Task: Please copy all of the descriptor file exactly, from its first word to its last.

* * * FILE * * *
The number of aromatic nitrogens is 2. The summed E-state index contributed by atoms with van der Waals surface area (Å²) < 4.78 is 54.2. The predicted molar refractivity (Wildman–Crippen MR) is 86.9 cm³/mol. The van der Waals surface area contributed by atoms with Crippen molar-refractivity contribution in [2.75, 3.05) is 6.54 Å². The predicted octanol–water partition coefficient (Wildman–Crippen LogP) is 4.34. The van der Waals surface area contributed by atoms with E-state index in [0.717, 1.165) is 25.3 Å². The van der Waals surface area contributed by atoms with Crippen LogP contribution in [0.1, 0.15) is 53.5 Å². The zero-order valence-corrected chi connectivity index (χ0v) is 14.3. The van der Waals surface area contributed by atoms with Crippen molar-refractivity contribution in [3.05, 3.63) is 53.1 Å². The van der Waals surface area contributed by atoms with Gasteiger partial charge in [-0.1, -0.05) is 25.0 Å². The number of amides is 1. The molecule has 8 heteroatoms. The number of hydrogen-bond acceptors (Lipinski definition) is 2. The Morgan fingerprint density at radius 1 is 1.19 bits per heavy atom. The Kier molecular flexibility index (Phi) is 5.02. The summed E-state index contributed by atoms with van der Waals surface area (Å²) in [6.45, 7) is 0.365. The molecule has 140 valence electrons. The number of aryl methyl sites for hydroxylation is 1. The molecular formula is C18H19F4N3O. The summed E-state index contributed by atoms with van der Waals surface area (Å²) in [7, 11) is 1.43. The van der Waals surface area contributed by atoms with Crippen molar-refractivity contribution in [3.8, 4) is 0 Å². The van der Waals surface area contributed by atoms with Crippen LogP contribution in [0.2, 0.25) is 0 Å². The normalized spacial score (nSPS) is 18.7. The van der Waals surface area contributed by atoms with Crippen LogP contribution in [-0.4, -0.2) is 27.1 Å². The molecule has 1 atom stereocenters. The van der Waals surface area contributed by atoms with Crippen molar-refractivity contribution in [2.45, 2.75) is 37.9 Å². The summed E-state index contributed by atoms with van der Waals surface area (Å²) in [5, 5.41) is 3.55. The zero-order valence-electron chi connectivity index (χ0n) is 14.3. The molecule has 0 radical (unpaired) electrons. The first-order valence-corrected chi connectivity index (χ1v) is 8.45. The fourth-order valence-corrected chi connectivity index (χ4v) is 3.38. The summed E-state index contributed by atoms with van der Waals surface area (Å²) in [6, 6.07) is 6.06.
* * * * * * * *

The number of aromatic nitrogens is 2. The summed E-state index contributed by atoms with van der Waals surface area (Å²) < 4.78 is 54.2. The predicted molar refractivity (Wildman–Crippen MR) is 86.9 cm³/mol. The van der Waals surface area contributed by atoms with Crippen molar-refractivity contribution in [2.75, 3.05) is 6.54 Å². The predicted octanol–water partition coefficient (Wildman–Crippen LogP) is 4.34. The van der Waals surface area contributed by atoms with E-state index in [0.717, 1.165) is 25.3 Å². The van der Waals surface area contributed by atoms with Crippen LogP contribution in [0.1, 0.15) is 53.5 Å². The zero-order valence-corrected chi connectivity index (χ0v) is 14.3. The van der Waals surface area contributed by atoms with Crippen molar-refractivity contribution in [3.05, 3.63) is 53.1 Å². The van der Waals surface area contributed by atoms with Gasteiger partial charge in [-0.1, -0.05) is 25.0 Å². The number of amides is 1. The molecule has 8 heteroatoms. The number of hydrogen-bond acceptors (Lipinski definition) is 2. The Morgan fingerprint density at radius 1 is 1.19 bits per heavy atom. The Kier molecular flexibility index (Phi) is 5.02. The summed E-state index contributed by atoms with van der Waals surface area (Å²) in [6.45, 7) is 0.365. The molecule has 140 valence electrons. The number of aryl methyl sites for hydroxylation is 1. The molecular formula is C18H19F4N3O. The summed E-state index contributed by atoms with van der Waals surface area (Å²) in [7, 11) is 1.43. The van der Waals surface area contributed by atoms with Crippen molar-refractivity contribution in [3.8, 4) is 0 Å². The van der Waals surface area contributed by atoms with Crippen LogP contribution in [0.2, 0.25) is 0 Å². The normalized spacial score (nSPS) is 18.7. The van der Waals surface area contributed by atoms with Crippen LogP contribution in [-0.4, -0.2) is 27.1 Å². The molecule has 1 atom stereocenters. The van der Waals surface area contributed by atoms with Crippen molar-refractivity contribution in [2.45, 2.75) is 37.9 Å². The summed E-state index contributed by atoms with van der Waals surface area (Å²) in [5, 5.41) is 3.55. The zero-order valence-electron chi connectivity index (χ0n) is 14.3. The molecule has 0 radical (unpaired) electrons. The first-order valence-corrected chi connectivity index (χ1v) is 8.45. The fourth-order valence-corrected chi connectivity index (χ4v) is 3.38. The summed E-state index contributed by atoms with van der Waals surface area (Å²) in [6, 6.07) is 6.06.